Proposed Rollover Test Inadequate, Won’t Protect Consumers

May 25, 2000

Proposed Rollover Test Inadequate, Won’t Protect Consumers

Statement of Public Citizen President Joan Claybrook

We have been waiting for 15 long years for the National Highway Traffic Safety Administration (NHTSA) to propose a stability standard for vehicles, particularly sport utility vehicles (SUVs). While we are pleased that the agency has finally acted, they’ve only done half the job. Rather than issue a minimum safety standard that all vehicles must meet, NHTSA has chosen to issue only a consumer information rating system, which will not require safer vehicles.

Today’s action on rollovers is long overdue. In 1986, Rep. Tim Wirth petitioned the agency to issue a safety standard to limit rollover potential for all vehicles. The agency refused. In 1991, Congress required NHTSA to conduct rulemaking on rollover protection. NHTSA started, issuing an advanced notice of proposed rulemaking for rollover prevention and rollover protection in addition to consumer information. The result? In 1994, NHTSA proposed merely a notice of consumer information — a weak response from an agency that had acknowledged the increasing danger of rollovers. Still, nothing became even of this. The consumer information proposal withered.

Today, we are facing yet another consumer information proposal that, remarkably, resembles what Wirth proposed in 1986. It calls for a “static” stability test that would rate vehicle stability on mathematical measurements of tire-track width and vehicle height. The test results are to be purely informational. But unfortunately, consumers won’t have access to this vital information at the point of sale. And manufacturers won’t be required to do a thing to make their vehicles less prone to rolling over. Only public embarrassment might cause vehicle redesign.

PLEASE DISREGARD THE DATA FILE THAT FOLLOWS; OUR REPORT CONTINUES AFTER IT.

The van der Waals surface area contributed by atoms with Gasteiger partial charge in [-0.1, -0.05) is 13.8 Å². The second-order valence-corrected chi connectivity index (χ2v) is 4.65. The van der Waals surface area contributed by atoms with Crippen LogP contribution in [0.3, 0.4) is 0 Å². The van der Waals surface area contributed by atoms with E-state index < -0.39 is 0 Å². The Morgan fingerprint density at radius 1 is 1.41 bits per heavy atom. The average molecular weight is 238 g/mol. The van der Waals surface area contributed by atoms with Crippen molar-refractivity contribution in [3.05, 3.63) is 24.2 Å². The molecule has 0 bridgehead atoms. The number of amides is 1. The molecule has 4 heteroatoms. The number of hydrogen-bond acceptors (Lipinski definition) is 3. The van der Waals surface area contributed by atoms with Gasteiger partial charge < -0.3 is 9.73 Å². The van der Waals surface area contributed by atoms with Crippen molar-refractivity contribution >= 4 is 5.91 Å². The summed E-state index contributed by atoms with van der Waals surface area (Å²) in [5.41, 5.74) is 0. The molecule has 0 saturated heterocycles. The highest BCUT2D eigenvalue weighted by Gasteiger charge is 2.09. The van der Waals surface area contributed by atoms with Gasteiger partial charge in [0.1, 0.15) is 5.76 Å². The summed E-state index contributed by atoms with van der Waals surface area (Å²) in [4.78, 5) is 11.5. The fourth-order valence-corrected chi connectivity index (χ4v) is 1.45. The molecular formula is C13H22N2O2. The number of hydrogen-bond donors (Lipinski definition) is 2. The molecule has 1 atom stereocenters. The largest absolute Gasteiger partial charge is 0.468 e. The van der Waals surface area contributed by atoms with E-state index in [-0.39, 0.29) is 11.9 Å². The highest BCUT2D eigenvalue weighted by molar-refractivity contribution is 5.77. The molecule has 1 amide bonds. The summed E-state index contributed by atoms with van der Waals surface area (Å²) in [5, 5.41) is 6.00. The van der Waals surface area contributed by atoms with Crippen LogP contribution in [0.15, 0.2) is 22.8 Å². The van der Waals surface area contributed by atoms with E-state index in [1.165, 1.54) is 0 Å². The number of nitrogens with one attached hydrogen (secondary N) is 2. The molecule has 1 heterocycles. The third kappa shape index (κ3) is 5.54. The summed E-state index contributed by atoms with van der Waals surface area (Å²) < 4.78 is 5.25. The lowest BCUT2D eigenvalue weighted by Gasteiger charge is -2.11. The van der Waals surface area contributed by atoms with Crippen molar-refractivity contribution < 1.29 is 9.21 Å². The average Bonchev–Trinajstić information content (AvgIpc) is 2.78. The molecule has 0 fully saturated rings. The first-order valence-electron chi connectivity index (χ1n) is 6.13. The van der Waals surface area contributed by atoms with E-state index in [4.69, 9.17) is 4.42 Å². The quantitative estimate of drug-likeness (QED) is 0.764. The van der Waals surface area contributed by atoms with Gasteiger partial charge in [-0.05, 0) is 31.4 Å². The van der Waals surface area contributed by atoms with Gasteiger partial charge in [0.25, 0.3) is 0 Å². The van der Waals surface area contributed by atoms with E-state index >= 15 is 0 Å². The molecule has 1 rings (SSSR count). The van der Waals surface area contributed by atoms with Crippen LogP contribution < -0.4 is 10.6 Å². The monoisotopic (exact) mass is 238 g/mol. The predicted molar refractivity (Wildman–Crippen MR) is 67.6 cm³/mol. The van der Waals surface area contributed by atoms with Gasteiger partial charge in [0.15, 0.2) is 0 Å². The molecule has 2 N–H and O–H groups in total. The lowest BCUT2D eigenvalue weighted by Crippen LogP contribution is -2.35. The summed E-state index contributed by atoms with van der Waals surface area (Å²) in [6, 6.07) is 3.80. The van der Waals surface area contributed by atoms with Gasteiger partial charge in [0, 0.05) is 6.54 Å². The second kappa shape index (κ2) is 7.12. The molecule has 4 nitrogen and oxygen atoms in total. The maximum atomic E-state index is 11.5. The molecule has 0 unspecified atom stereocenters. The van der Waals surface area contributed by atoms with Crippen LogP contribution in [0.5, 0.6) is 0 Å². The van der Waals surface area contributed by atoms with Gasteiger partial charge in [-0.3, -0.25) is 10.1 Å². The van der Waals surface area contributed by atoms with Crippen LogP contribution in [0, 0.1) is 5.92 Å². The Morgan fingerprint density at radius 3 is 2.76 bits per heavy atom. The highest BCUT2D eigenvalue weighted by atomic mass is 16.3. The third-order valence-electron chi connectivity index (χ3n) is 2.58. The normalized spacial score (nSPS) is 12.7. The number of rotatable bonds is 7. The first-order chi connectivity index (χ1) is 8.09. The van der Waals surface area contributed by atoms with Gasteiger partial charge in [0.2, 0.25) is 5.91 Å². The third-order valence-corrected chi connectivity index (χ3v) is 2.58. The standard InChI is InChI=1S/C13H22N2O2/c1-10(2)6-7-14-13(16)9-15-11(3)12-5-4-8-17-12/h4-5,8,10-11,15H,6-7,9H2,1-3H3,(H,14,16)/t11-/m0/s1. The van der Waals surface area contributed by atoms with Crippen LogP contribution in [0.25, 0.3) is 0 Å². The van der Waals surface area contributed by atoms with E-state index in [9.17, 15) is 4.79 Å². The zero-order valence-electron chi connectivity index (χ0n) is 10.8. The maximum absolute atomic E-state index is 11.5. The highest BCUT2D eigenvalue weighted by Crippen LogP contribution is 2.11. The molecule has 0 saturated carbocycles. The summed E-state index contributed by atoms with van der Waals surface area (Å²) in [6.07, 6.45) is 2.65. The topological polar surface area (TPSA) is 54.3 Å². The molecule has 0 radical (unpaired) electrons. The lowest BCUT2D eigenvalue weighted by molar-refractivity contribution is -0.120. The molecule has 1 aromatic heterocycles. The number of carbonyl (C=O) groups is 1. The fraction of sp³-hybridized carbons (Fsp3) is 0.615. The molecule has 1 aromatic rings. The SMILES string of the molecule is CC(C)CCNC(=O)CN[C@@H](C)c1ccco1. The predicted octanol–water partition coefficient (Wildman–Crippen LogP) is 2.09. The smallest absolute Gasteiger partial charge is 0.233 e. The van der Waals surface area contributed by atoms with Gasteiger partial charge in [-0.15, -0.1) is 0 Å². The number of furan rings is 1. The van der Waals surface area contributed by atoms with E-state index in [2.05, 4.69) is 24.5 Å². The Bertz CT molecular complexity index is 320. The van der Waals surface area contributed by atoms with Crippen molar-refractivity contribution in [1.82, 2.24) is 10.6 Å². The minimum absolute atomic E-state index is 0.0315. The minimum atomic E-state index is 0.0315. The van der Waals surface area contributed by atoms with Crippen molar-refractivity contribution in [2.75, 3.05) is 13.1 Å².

Fifteen years ago, a static test might have made sense as a first step. Today it simply doesn’t. We need a dynamic test, that is, a real-world test in which a vehicle is driven on the road. NHTSA could do this quite cheaply by test-driving vehicles destined to be crashed in the New Car Assessment Program tests.

The need for a strong standard is pressing. Each year, 9,700 people die in rollovers. Many of these fatal crashes involve sports utility vehicles, which are more prone than cars to rolling over. In addition, we need rollover crash protection achieved by a strong roof crush standard, improved door latches and hinges to prevent people being ejected and a side impact air bag standard.

It’s taken 15 years to get us back here, to square one. At a minimum, this rule should be issued immediately to be followed by a minimum safety standard to prevent any more tragic, unnecessary deaths.

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